Drug overdoses are the leading cause of death for Americans under the age of 50, who are now more likely to die from a drug overdose than from car accidents or firearms. The United States has the dubious distinction of having the highest percentage of drug-related deaths in the world.
However, while opioid abuse is a nationwide problem, Visual Capitalist’s Nick Routley notes that there are specific areas that are being hit harder by this epidemic. Using the location data above, from NORC at the University of Chicago, we can see clusters of counties that have an extremely high rate of overdose deaths. Between 2012 and 2016, West Virginia, Kentucky, and Ohio saw a combined 18,000 deaths related to opioid abuse.
Courtesy of: Visual Capitalist
A sharp increase in prescribed opioid-based painkillers and the rise of illegal fentanyl – which is up to 50 times stronger than heroin – has unleashed the worst public health crisis in American history.
It’s a problem that can be tough to understand, but by delving into the data, some key observations emerge.
Beginning in the 1980s, prescription opioids like oxycodone and hydrocodone were heavily marketed as a treatment for pain, and at the time, the risk of addiction to these substances was downplayed. Opioid prescriptions nearly tripled between 1991 and 2011.
Sales of these powerful painkillers are beginning to drop, in part because the risk of addiction has now been widely publicized. Another decelerating factor is the crackdown on clinics and pharmacies that were over-dispensing painkillers, in some cases directly feeding the elicit drug market.
In 2015, nearly 100 million Americans were prescribed painkillers by their doctor. A recent survey showed one-third of people who abused prescription painkillers in the past year got pills directly from a physician.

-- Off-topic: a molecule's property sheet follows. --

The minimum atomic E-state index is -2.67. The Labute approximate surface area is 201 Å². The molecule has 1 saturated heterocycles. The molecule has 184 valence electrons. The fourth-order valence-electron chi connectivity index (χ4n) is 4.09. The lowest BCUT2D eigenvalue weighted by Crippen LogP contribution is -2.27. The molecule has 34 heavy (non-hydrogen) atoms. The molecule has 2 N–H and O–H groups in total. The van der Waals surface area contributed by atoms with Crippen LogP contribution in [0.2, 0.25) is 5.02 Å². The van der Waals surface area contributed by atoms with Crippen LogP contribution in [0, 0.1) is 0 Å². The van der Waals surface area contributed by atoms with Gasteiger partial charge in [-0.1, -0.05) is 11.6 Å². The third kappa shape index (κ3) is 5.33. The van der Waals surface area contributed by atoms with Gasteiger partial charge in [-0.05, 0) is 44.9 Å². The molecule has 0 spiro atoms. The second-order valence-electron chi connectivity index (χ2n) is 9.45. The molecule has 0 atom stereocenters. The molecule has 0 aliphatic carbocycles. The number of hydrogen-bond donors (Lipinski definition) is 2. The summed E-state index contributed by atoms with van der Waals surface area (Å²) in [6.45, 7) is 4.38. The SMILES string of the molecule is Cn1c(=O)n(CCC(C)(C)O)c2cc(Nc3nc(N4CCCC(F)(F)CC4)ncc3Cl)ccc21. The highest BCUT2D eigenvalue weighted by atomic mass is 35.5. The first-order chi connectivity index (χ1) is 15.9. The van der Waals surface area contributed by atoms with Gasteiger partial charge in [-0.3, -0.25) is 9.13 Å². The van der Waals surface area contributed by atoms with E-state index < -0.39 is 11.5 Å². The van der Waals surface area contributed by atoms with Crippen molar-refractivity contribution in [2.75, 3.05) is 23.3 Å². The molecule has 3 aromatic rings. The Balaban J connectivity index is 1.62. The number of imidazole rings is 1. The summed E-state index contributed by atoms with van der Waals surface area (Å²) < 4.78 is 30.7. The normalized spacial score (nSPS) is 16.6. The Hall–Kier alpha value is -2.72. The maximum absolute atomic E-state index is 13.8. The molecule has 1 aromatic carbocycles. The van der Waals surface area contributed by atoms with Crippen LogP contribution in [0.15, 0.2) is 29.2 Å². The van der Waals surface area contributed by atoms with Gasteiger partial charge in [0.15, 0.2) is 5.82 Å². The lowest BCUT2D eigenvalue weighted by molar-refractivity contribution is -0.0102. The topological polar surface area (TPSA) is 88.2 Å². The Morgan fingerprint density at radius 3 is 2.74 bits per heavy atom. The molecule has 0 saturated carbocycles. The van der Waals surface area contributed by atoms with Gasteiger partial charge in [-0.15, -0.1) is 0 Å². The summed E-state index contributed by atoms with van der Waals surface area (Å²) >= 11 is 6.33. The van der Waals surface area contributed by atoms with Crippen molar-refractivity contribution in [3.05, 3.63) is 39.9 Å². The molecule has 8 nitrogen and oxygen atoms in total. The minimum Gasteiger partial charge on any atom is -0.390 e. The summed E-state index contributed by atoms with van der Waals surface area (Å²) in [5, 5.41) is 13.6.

This abundance of pills impacts the community at large when excess pills are sold, stolen, or simply given to others. In fact, receiving painkillers from a friend or family member was the most common gateway to abusing opioids.
If doctors have been prescribing opioids for decades, what is causing this recent spike in overdoses? The answer, for the most part, is fentanyl.
This synthetic opioid presents a problem because it’s extremely potent – it only takes about 2 milligrams to overdose on the drug. Since much of the fentanyl on the market is sourced illegally, doses can and do exceed this amount on a regular basis.
As a result, overdose deaths related to opioids have skyrocketed in recent years:
The thousands of overdose deaths around the country are the most extreme symptom of the opioid epidemic, but the problem runs much deeper.
In 2017, there were over 11 million “opioid misusers” in the United States. To put that number in perspective, that’s equivalent to the entire population of Ohio. In fact, the problem is so widespread, that it’s suspected to be influencing workforce participation rates.
The health care burden of the crisis is also staggering. The cost of opioid abuse ranges from $10,000 to $20,000 in annual medical costs per patient.
The hard truth is that, unless bold action is taken, the opioid epidemic is projected to claim nearly 500,000 lives over the next decade.